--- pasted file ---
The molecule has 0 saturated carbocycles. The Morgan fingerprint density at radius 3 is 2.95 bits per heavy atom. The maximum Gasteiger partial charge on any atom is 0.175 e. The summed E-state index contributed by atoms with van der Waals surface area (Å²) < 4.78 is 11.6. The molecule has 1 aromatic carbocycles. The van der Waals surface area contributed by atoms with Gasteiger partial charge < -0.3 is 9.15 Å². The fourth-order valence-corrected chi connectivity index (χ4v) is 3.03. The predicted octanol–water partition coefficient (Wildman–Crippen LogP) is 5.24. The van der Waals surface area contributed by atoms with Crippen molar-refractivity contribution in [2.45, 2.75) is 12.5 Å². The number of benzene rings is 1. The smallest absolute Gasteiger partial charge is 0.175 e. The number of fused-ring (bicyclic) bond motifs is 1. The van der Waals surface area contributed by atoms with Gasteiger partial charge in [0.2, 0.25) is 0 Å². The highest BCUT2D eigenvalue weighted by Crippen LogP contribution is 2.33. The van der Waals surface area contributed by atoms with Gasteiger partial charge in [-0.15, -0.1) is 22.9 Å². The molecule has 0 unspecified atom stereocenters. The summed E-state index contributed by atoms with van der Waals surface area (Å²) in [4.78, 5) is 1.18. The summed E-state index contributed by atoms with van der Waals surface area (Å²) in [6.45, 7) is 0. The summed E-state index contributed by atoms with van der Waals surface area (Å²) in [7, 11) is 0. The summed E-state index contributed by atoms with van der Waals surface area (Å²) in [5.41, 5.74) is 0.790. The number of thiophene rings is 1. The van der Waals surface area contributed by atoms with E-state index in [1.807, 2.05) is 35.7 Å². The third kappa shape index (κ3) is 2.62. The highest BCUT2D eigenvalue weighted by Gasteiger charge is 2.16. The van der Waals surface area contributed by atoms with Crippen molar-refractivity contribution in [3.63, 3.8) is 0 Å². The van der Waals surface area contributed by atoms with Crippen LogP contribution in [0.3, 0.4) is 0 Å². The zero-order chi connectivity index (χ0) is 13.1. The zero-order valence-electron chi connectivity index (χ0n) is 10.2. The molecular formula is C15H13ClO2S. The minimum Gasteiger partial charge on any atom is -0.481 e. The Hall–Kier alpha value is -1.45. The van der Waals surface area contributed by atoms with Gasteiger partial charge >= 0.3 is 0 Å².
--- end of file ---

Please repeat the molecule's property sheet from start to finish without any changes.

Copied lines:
The molecule has 0 saturated carbocycles. The Morgan fingerprint density at radius 3 is 2.95 bits per heavy atom. The maximum Gasteiger partial charge on any atom is 0.175 e. The summed E-state index contributed by atoms with van der Waals surface area (Å²) < 4.78 is 11.6. The molecule has 1 aromatic carbocycles. The van der Waals surface area contributed by atoms with Gasteiger partial charge < -0.3 is 9.15 Å². The fourth-order valence-corrected chi connectivity index (χ4v) is 3.03. The predicted octanol–water partition coefficient (Wildman–Crippen LogP) is 5.24. The van der Waals surface area contributed by atoms with Crippen molar-refractivity contribution in [2.45, 2.75) is 12.5 Å². The number of benzene rings is 1. The smallest absolute Gasteiger partial charge is 0.175 e. The number of fused-ring (bicyclic) bond motifs is 1. The van der Waals surface area contributed by atoms with Gasteiger partial charge in [0.2, 0.25) is 0 Å². The highest BCUT2D eigenvalue weighted by Crippen LogP contribution is 2.33. The van der Waals surface area contributed by atoms with Gasteiger partial charge in [-0.15, -0.1) is 22.9 Å². The molecule has 0 unspecified atom stereocenters. The summed E-state index contributed by atoms with van der Waals surface area (Å²) in [4.78, 5) is 1.18. The summed E-state index contributed by atoms with van der Waals surface area (Å²) in [6.45, 7) is 0. The summed E-state index contributed by atoms with van der Waals surface area (Å²) in [7, 11) is 0. The summed E-state index contributed by atoms with van der Waals surface area (Å²) in [5.41, 5.74) is 0.790. The number of thiophene rings is 1. The van der Waals surface area contributed by atoms with E-state index in [1.807, 2.05) is 35.7 Å². The third kappa shape index (κ3) is 2.62. The highest BCUT2D eigenvalue weighted by Gasteiger charge is 2.16. The van der Waals surface area contributed by atoms with Crippen molar-refractivity contribution in [3.63, 3.8) is 0 Å². The van der Waals surface area contributed by atoms with Crippen LogP contribution in [0.3, 0.4) is 0 Å². The zero-order chi connectivity index (χ0) is 13.1. The zero-order valence-electron chi connectivity index (χ0n) is 10.2. The molecular formula is C15H13ClO2S. The minimum Gasteiger partial charge on any atom is -0.481 e. The Hall–Kier alpha value is -1.45. The van der Waals surface area contributed by atoms with Gasteiger partial charge >= 0.3 is 0 Å².